How Augmented Reality will hide advertising

How Augmented Reality will hide advertising

AR (Augmented Reality) is going to become much more a part of a few people’s world in 2017, and it’s likely to become much more commonly used by a larger part of society in their daily lives in the next five years.

There are those who are concerned that it will seem overly intrusive. They worry that the fictional objects overlayed on reality will be in our faces, shouting, dancing around, distracting us from what we really need to have in the forefront of our thoughts.

For obvious reasons, that wouldn’t always be effective. Turning your cart into the cereal aisle in the supermarket and having Tony the Tiger, large as cartoon life, telling you that Frosted Flakes are grrrrrrrreeeeeeeaaaaaaaatttttt is probably not going to make you buy Kellogg’s product. It might actually make you turn around and go the other way. 🙂

However, there may be something else AR can do which will affect your buying habits.

Have you ever been shopping and noticed something in somebody else’s cart…and then checked it out on the shelf? Have you heard two customers discussing a product positively, and thought you’d give it a try?

This “influence by osmosis” (to coin a term) could be manipulated so subtly by AR that you wouldn’t even realize you’d been sold a product.

Here’s how it could work.

First, consumers need to have the AR technology. That could be glasses, looking through a phone, be some sort of projection (from a watch, perhaps), and far in the future, an implant might be possible.

Second, they need to be using it. Some people will only engage AR in certain circumstances…others will have it on all the time, so it can give them alerts and information. Shopping is one of those information intense activities, though…you’ll want to know about product alternatives, safety and health information (products that fit your diet might show with a green border around them, for example), price comparisons, inventory checks on what you already own, and so on.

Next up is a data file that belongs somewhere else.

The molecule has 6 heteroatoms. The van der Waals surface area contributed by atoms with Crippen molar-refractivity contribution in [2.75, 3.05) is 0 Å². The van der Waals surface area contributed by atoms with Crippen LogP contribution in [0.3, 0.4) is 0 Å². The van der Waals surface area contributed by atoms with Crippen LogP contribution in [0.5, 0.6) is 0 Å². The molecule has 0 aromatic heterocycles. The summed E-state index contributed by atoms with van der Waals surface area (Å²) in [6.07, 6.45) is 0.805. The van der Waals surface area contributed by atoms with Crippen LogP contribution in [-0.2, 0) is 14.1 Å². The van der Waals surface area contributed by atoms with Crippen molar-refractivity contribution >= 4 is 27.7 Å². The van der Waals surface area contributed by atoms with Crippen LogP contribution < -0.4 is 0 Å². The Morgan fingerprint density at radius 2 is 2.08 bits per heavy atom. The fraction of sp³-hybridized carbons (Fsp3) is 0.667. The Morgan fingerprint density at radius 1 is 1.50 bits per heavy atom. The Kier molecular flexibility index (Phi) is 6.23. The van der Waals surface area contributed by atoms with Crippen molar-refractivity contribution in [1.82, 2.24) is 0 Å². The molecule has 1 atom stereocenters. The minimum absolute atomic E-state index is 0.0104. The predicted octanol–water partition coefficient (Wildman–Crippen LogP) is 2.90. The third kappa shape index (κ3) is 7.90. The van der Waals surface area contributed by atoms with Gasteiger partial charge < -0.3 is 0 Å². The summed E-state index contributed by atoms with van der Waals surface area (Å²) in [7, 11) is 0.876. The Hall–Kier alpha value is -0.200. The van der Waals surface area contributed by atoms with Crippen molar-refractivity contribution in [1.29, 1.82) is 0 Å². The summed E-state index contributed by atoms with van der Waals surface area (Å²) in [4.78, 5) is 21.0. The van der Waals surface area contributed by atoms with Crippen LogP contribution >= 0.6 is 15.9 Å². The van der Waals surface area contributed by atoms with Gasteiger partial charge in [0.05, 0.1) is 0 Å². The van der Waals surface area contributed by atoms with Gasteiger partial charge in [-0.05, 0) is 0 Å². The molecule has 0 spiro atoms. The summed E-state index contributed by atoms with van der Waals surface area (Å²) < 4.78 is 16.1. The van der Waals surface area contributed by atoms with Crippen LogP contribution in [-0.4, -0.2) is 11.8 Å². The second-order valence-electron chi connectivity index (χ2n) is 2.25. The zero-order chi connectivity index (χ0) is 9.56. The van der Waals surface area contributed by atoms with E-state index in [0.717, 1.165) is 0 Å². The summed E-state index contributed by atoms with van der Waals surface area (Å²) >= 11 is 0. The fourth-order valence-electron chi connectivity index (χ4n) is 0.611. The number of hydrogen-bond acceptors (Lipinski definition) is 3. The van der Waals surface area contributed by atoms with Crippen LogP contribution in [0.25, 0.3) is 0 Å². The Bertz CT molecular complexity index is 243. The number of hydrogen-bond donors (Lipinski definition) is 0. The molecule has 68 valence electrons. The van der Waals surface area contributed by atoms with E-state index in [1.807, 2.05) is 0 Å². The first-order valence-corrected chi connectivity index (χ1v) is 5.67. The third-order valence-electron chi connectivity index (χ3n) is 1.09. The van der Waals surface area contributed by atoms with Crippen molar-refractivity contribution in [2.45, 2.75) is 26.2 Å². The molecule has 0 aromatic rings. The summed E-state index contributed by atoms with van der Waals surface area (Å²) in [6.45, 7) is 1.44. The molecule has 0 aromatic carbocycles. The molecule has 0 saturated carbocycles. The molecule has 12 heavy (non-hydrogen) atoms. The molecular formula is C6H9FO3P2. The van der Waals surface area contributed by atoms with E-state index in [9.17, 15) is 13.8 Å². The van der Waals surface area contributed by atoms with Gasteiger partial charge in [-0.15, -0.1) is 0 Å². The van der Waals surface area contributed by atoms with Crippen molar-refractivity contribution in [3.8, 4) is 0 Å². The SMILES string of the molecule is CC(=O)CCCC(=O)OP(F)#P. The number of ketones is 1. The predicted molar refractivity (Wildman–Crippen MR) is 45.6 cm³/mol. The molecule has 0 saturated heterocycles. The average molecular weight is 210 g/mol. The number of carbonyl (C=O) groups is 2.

Once those two conditions are in place, subtle AR advertising could take place. For example, a product could appear to be in another shopper’s cart (with the label face up), even if it wasn’t. As a former brick-and-mortar bookstore manager, I can tell you that how books appear on the shelves affects sales…people do judge a book to some extent by the cover, so if the book is “faced” (with the cover out, as opposed to the spine), that’s influential. AR could make it that, even when customers place items on the shelves without the “cover” faced, it could appear that it was. You could see billboards, or bus ads, that didn’t actually exist…and that could be catered to you, just like banners on internet sites are now. Even more subtle, and probably extra effective: Snapchat type filters on other shoppers, making their pupils appear dilated (a sign of interest), or a subtle smile while they are looking at the advertiser’s product.

AR doesn’t need to be just visual. You could be standing outside a movie theatre, trying to decide which movie to watch. A crowd exits, since a movie just finished. You hear someone say, “Doc Savage was so cool!” In actuality, that’s just a voice overlayed on the crowd noise by your AR.

Since these things would appear to you to be real, you wouldn’t have the same critical thinking evaluation of them that you would with an obvious advertising episode. That’s why augmented reality, such as that provided by the Microsoft HoloLens, may be a much more effective advertising tool that virtual reality (which replaces what you see…AR puts things into the real world, VR puts you into another world).

This sort of thing has been done in low tech ways. People have reportedly been paid to ride around on public transit all day, talking to each other about how great a product (a movie, for example), is. Overhearing a conversation like that can be very powerful…when you don’t realize it was being said for your benefit.

What could you do about this?

Very little. 🙂

Even if you were aware of it, seeing other humans appearing to assess a product positively is going to tend to make you see it positively. As I like to say, seeing through is not seeing past. Oh, I suppose you could choose not to use AR at all…just as you can choose not to go on the internet or use a phone. 😉 That would put you at a massive disadvantage, though…everyone else in the store is getting healthier, safer, better things than you are. You may occasionally make an out of the box choice which is better than theirs…but it will have taken you a lot more effort to make that choice.

Augmented Reality influence by osmosis is in your future…and you won’t even know when it arrives. 😉

 What do you think? Feel free to tell me and my readers by commenting on this post.

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This post by Bufo Calvin originally appeared in the The Measured Circle blog. To support this or other blogs/organizations, buy Amazon Gift Cards from a link on the site, then use those to buy your items. There will be no cost to you, and a benefit to them.

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One Response to “How Augmented Reality will hide advertising”

  1. Why AR gear needs to be able to become irrelevant to become important | The Measured Circle Says:

    […] How Augmented Reality will hide advertising […]

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